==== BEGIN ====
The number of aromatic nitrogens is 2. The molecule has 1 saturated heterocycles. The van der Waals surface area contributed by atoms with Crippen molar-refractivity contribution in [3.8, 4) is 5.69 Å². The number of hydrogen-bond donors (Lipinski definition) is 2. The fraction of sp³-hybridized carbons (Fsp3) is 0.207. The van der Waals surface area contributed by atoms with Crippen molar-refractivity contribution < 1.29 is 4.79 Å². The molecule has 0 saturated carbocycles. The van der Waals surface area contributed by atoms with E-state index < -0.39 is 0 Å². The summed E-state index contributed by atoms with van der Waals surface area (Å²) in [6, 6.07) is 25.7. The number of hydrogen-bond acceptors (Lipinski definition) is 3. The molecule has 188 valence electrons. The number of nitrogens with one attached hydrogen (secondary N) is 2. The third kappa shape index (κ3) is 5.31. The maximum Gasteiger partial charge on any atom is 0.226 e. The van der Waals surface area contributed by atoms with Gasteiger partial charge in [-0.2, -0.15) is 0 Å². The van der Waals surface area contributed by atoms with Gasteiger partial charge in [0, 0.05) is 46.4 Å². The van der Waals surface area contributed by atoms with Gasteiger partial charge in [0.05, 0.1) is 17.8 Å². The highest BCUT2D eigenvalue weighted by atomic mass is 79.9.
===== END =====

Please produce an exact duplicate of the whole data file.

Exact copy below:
The number of aromatic nitrogens is 2. The molecule has 1 saturated heterocycles. The van der Waals surface area contributed by atoms with Crippen molar-refractivity contribution in [3.8, 4) is 5.69 Å². The number of hydrogen-bond donors (Lipinski definition) is 2. The fraction of sp³-hybridized carbons (Fsp3) is 0.207. The van der Waals surface area contributed by atoms with Crippen molar-refractivity contribution < 1.29 is 4.79 Å². The molecule has 0 saturated carbocycles. The van der Waals surface area contributed by atoms with E-state index < -0.39 is 0 Å². The summed E-state index contributed by atoms with van der Waals surface area (Å²) in [6, 6.07) is 25.7. The number of hydrogen-bond acceptors (Lipinski definition) is 3. The molecule has 188 valence electrons. The number of nitrogens with one attached hydrogen (secondary N) is 2. The third kappa shape index (κ3) is 5.31. The maximum Gasteiger partial charge on any atom is 0.226 e. The van der Waals surface area contributed by atoms with Gasteiger partial charge in [-0.2, -0.15) is 0 Å². The van der Waals surface area contributed by atoms with Gasteiger partial charge in [0, 0.05) is 46.4 Å². The van der Waals surface area contributed by atoms with Gasteiger partial charge in [0.05, 0.1) is 17.8 Å². The highest BCUT2D eigenvalue weighted by atomic mass is 79.9.